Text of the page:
Men, by whom we are possessed, colonised and held captive, are the sole agents and organisers of PIV [penis-in-vagina, i.e., heterosexual intercourse]. Men dominate us precisely so we can’t opt out of sexual abuse by them; intercourse is the very means through which men subordinate us, the very purpose of their domination, to control human reproduction.
This was the Radical Wind rant that inspired widespread mockery from conservatives, but despite the laughter — “Was she dropped on her head?” — the doctrine this deranged young woman was expressing is actually taught in nearly every Women’s Studies program in the United States, where some 90,00 students are enrolled annually. Radical Wind was able to list the sources of her anti-male analysis, including Mary Daly, Dee Graham, Janice Raymond and Sheila Jeffreys, all of whom are or were tenured professors and feminist authors whose works have been widely cited in the field of Women’s Studies. Radical Wind could have cited any number of other sources (Charlotte Bunch, Adrienne Rich, Andrea Dworkin, Catharine MacKinnon, et al.) as authorities for her denunciation of heterosexuality. Examine the syllabus of the introductory Women’s Studies class at almost any university, and good luck finding any that don’t include such radical authors. At Berea College in Kentucky, for example, a 2012 syllabus for “Classic Texts in Women’s Studies” (WST 315) included assigned readings by both Adrienne Rich and Mary Daly, as well as other lesbian feminist theorists like Audre Lorde, Judith Butler and Gayle Rubin.
My background familiarity with feminist theory informed my answer to the obvious question about Radical Wind: Is she crazy?
Yes, she is crazy, which is to say her behavior has been irrational and self-destructive, and her inability to cope with disappointment — “I didn’t understand why I accumulated so many failures” — led her to adopt an extreme anti-male worldview, i.e., radical feminism. But this is all radical feminism actually is, the elaboration of mental illness as a political philosophy. Sane, normal and happy women don’t become feminists. However, as the realities of sexual behavior in our culture become increasingly abnormal — and widespread sexual promiscuity is, historically speaking, abnormal — fewer women are sane and happy, so feminist beliefs become more commonplace and abnormality is thereby normalized.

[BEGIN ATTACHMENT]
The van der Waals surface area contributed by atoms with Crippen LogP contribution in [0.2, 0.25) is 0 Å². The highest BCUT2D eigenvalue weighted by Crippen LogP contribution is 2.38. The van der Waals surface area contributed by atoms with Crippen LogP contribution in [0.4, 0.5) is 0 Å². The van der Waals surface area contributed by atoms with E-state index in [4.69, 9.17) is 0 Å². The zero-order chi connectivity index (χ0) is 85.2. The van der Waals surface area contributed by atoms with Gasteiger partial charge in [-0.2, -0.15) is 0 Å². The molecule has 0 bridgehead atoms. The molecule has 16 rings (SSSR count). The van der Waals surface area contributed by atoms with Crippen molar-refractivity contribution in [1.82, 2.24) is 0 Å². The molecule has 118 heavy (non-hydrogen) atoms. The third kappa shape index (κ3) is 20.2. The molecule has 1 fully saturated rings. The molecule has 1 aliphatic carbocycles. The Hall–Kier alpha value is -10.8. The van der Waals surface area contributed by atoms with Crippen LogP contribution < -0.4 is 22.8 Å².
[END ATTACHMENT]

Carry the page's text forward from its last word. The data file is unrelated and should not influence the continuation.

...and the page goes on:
“The personal is political” has been a feminist slogan for more than 40 years, and it is therefore impossible to separate the personal experiences of these women from their political theories. As I explained Thursday on Twitter to feminist Emily Stockman:
The point is to understand feminist theory as what it actually is, a rationalization and substitute for therapy, i.e., “I’m not a misfit. I’m not unlucky. I’m not overweight. I’m politically oppressed! I’m a VICTIM OF THE PATRIARCHY!“
All human beings have problems in life. However, only women have access to the ready-made rationalizations of feminism, an elaborate belief system that offers them a political explanation for their problems, permitting them to believe that their shortcomings, failures, hardships and disappointments can all be blamed on male domination. Whatever problems she experiences in her relationships with men, whatever her career difficulties or her negative feelings about herself, at every turn feminist theory is there to teach an unhappy woman that her heartbreaks and struggles are ultimately the fault of a vast patriarchal conspiracy that oppresses women.
Feminism’s core theory is either true or it’s false. One must either accept and defend radical feminism’s anti-male/anti-heterosexual worldview, or else reject and condemn it. What is happening in our education system today, however, is that radical feminism is being promoted by intellectuals in environments where criticism and opposition are not permitted. The victims of this ideological indoctrination are, in many cases, mentally ill women — like Amy Austin who, while suffering from severe depression, has evidently embraced feminist “gender theory” as the panacea for her problems.
The accusation by Ms. Austin’s defenders that my criticism of her widely-praised essay amounted to “harassment” actually proves my point: Such is the current climate on campus that it is now considered harassment even to disagree with a feminist.
It is not for me to decide for Amy Austin or anyone else whether they should accept or reject feminism. However, I feel an obligation to ensure that no one is mistaken about the core meaning of the feminist idea. As Richard Weaver warned, Ideas Have Consequences, and the consequences of radical feminism — for individuals, as for our society as a whole — may be very serious indeed.
- July 14: Radical Feminism and the Long Shadow of the ‘Lavender Menace’
- July 26: Feminists Worry That Disney Movies Are Making Girls Heterosexual
- July 28: Feminists Against ‘The Unnatural, Yet Universal Roles Patriarchy Has Assigned’
- Aug. 2: How to Become a Lesbian, Step One: Watch Cable TV While Depressed
- Aug. 3: #DearFeministMen Illustrates a Fundamental Problem
- Aug. 6: Hey, Moms: Feminists Think They Know What’s Wrong With Your Children
- Aug. 10: ‘Hi, We’re Lesbian Feminists and We’re Here to Talk to Your Daughter About Sex’
- Aug. 15: ‘Wacky Conservative Hit Piece About Raging Lesbian Feminist Carmen Rios’
- Aug. 19: A Lesbian Feminist Horror Movie